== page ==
Historic trail: Rockford Common
A contender for the oldest tree in the New Forest, the Moyles Court Oak can be seen on this trail, which goes around Rockford Common. The route is steeped in history with evidence of over 4,000 years of land use and farming, as well as houses, first built to help the poor, now worth over £1 million. A big impact on this area was made by the construction of RAF Ibsley during WW2. The common was used for military manoeuvres with slit trenches and gun emplacements.
The Rockford Common route is a preview of one of five new self-guided walks we are developing along existing rights of way in and around the New Forest National Park. All landowners have and are being contacted. However, if you’re a landowner of one or more of these rights of way but have not heard from us yet, please get in touch.
NPA Archaeologist Gareth Owen talks us through the route and its rich history, revealed with the help of volunteers.
Just getting to the National Trust car park at Moyles Court sets the historical tone for this varied route around Rockford Common. The Moyles Court story – from the Lisle family sheltering dissidents after the Monmouth Rebellion, to officers’ quarters in WW2 – can be expanded to any limit.
The oak tree by the water splash vies with Knightwood Oak to be considered the oldest tree in the New Forest. Close to the car park is an enormous sand pit which once supplied building sand by the cart load.
Medieval, and slightly later, farming is in evidence between the two tracks up to the common by a pillow mound, a bee garden and a quarry. Clusters of pillow mounds, which are generally understood to have been used for medieval rabbit keeping, are spread over the south and west facing slopes all around the common. Bee gardens – as rectangular or round low enclosures with a low fence to protect straw beehives, known as skeps, from livestock – were all around the common to harvest honey from the heather.
Unlike much of New Forest moorland, Rockford Common was in the estates of either Moyles Court, or latterly Somerley. The family of Lord Normanton bought both estates in 1825. The National Trust bought about 1,500 acres of common land at Ibsley and Rockford in 1999
The most dramatic change to the landscape at the top of the hill and to the south of the clockwise route is not well recorded. From 1908 to 1964 there was one small gravel pit of about three acres. The battle to prevent further extraction lasted from 1964 to 1966 but was eventually lost and up to six metres’ depth of gravel was stripped from most of the western end of the common.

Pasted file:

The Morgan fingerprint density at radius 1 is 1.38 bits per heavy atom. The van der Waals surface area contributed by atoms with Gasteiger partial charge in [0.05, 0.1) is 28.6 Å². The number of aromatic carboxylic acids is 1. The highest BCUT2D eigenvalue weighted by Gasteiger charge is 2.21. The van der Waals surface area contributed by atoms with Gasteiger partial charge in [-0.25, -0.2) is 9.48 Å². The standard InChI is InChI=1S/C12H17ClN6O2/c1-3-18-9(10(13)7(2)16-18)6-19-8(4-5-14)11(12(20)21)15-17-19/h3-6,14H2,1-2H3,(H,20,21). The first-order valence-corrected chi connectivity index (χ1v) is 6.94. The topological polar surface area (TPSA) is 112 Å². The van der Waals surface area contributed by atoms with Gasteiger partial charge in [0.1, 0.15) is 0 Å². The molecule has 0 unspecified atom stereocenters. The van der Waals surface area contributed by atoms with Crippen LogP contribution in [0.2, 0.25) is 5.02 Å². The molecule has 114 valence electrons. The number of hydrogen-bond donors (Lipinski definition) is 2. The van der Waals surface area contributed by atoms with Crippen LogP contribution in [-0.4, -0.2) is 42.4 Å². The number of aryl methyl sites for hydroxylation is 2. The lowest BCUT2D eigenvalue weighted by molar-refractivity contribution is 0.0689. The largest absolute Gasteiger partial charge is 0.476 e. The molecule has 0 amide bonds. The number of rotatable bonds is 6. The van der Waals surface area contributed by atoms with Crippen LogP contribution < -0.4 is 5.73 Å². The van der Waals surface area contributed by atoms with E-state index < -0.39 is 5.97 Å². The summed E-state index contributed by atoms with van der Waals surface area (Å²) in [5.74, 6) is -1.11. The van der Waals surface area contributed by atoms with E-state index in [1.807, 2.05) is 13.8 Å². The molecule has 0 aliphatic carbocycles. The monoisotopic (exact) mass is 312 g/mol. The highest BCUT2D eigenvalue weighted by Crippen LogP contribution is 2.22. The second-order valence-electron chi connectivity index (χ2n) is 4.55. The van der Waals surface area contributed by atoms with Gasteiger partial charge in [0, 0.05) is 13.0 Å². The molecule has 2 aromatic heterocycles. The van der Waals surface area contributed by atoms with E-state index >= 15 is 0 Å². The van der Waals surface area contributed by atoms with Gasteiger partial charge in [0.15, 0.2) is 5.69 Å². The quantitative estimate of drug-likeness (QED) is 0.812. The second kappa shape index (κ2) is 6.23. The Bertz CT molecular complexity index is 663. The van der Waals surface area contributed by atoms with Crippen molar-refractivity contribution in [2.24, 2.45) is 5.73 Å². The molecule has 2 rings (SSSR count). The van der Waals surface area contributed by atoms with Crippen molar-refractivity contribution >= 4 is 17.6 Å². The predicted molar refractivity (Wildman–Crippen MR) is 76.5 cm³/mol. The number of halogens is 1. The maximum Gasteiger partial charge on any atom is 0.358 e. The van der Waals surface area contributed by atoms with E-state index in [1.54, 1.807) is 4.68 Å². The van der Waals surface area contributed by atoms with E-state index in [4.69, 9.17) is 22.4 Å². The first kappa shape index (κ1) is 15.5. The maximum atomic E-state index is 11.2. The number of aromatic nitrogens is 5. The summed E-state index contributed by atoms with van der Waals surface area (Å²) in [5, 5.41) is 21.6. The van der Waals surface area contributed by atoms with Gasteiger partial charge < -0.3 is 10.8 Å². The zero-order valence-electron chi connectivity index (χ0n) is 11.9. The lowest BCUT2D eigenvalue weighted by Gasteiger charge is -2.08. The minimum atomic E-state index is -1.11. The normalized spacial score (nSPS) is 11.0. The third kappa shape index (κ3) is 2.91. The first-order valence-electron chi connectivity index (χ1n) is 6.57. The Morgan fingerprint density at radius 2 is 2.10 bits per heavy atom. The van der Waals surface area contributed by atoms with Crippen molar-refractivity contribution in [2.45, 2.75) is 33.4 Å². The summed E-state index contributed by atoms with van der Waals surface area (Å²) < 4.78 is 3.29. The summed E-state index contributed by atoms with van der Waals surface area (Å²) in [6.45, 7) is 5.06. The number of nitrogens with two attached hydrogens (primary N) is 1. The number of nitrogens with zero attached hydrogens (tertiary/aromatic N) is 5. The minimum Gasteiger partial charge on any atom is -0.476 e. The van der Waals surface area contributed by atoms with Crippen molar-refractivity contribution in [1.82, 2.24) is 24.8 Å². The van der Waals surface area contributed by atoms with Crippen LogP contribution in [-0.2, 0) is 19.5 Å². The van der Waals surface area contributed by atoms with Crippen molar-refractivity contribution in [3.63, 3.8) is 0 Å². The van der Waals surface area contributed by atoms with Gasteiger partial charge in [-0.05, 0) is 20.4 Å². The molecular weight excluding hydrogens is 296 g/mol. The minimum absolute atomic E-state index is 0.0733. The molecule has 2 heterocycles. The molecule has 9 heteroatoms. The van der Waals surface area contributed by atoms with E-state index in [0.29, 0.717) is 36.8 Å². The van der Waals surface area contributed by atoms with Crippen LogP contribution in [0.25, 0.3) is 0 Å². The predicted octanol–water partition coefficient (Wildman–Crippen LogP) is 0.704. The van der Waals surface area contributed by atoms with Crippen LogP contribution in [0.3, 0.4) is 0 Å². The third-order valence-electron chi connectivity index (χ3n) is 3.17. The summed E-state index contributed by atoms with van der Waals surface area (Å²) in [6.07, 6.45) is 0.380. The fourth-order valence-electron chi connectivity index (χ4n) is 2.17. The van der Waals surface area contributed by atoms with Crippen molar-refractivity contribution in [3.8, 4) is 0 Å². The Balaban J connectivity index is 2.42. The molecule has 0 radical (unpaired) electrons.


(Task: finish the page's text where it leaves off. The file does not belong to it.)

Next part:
This first section of the route from Moyles Court is marked on Taylors map of 1759. At Whitemoor Bottom it joins a track which was noted by Greenwood in 1826. This was a main communication corridor from Highwood to the detached part of the old Ellingham parish at Linwood and on to Fritham.
Near the path south from Big Whitemoor Bottom, a burnt mound has been noted. These are generally found near watercourses and were the result of heating large volumes of water by tipping in red hot flints. There is no agreement on what they were used for but there are several over this area.
On open moorland north of Waterslade, at what is now Wood Sorrell, the Ellingham Church wardens bought six acres of land in about 1835. They built two pairs of semi-detached cob and thatch cottages for the relief of the poor of the parish. In 1861 there were four families, with a total of 24 people, living there. It is now a distinctive £1.25 million property.
There is an Iron Age earthen bank enclosure just to the north. The route turns back to the west and runs to the north of a tongue of enclosed land at Cherry Oaks. From the high spot at the south east corner of the gravel extraction, a path from 1826 leads to an important ancient roadway mapped in 1749.
At the top of the hill the route runs east through a long copse and on towards Stoney Cross. The route follows it as it descends west to Mounts Farm and becomes a well-worn hollow way. The turnpike was created from Cadnam to Ringwood and on to Longham in 1786. There is the possibility that this route was a bypass for the tollgate at Picket Post. From Mounts Farm a track from 1749 leads back to the car park.
An enormous impact on this area was made by the construction of RAF Ibsley during WW2, when the common was used for military manoeuvre with slit trenches and gun emplacements. There is recorded history from a former pupil at Rockford School (later taken over by the Alice Lisle pub) who saw the fighter planes roaring off.
This route is a preview of one of five new self-guided walks we are developing along existing rights of way in and around the New Forest National Park.
If you’d like to contribute memories or stories to this trail, get in touch with Gareth Owen on 01590 646652 or Gareth.Owen@newforestnpa.gov.uk.
The research for this route has been done as part of the Historic Routes and Past Pathways project, which is part of the National Lottery Heritage Funded Our Past, Our Future scheme.
All landowners have and are being contacted. However, if you’re a landowner of one or more of these rights of way but have not heard from us yet, please get in touch.